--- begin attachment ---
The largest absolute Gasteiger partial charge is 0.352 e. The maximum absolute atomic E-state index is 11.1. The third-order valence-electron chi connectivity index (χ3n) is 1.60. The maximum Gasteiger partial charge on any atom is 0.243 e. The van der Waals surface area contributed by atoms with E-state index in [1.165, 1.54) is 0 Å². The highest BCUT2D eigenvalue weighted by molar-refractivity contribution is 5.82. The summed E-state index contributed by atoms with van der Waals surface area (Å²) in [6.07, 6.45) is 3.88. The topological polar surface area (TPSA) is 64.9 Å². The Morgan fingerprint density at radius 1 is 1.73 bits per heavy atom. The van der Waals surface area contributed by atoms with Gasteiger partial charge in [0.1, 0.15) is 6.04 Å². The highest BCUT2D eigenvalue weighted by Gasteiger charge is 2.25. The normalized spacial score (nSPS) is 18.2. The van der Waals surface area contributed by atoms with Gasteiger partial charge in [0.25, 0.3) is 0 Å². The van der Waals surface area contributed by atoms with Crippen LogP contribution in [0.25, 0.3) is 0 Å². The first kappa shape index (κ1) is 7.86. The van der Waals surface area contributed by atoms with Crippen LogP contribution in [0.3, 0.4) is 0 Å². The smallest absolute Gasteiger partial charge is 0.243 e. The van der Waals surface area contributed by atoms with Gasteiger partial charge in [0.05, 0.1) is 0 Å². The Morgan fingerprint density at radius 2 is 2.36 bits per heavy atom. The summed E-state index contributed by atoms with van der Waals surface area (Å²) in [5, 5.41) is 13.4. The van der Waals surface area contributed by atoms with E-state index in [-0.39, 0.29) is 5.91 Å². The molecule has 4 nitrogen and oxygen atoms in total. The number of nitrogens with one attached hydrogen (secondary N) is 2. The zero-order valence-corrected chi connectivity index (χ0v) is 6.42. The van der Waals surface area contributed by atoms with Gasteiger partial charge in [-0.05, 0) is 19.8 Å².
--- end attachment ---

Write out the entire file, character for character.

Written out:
The largest absolute Gasteiger partial charge is 0.352 e. The maximum absolute atomic E-state index is 11.1. The third-order valence-electron chi connectivity index (χ3n) is 1.60. The maximum Gasteiger partial charge on any atom is 0.243 e. The van der Waals surface area contributed by atoms with E-state index in [1.165, 1.54) is 0 Å². The highest BCUT2D eigenvalue weighted by molar-refractivity contribution is 5.82. The summed E-state index contributed by atoms with van der Waals surface area (Å²) in [6.07, 6.45) is 3.88. The topological polar surface area (TPSA) is 64.9 Å². The Morgan fingerprint density at radius 1 is 1.73 bits per heavy atom. The van der Waals surface area contributed by atoms with Gasteiger partial charge in [0.1, 0.15) is 6.04 Å². The highest BCUT2D eigenvalue weighted by Gasteiger charge is 2.25. The normalized spacial score (nSPS) is 18.2. The van der Waals surface area contributed by atoms with Gasteiger partial charge in [0.25, 0.3) is 0 Å². The van der Waals surface area contributed by atoms with Crippen LogP contribution in [0.25, 0.3) is 0 Å². The first kappa shape index (κ1) is 7.86. The van der Waals surface area contributed by atoms with Crippen LogP contribution in [0.3, 0.4) is 0 Å². The smallest absolute Gasteiger partial charge is 0.243 e. The van der Waals surface area contributed by atoms with Gasteiger partial charge in [0.05, 0.1) is 0 Å². The Morgan fingerprint density at radius 2 is 2.36 bits per heavy atom. The summed E-state index contributed by atoms with van der Waals surface area (Å²) in [5, 5.41) is 13.4. The van der Waals surface area contributed by atoms with E-state index in [-0.39, 0.29) is 5.91 Å². The molecule has 4 nitrogen and oxygen atoms in total. The number of nitrogens with one attached hydrogen (secondary N) is 2. The zero-order valence-corrected chi connectivity index (χ0v) is 6.42. The van der Waals surface area contributed by atoms with Gasteiger partial charge in [-0.05, 0) is 19.8 Å².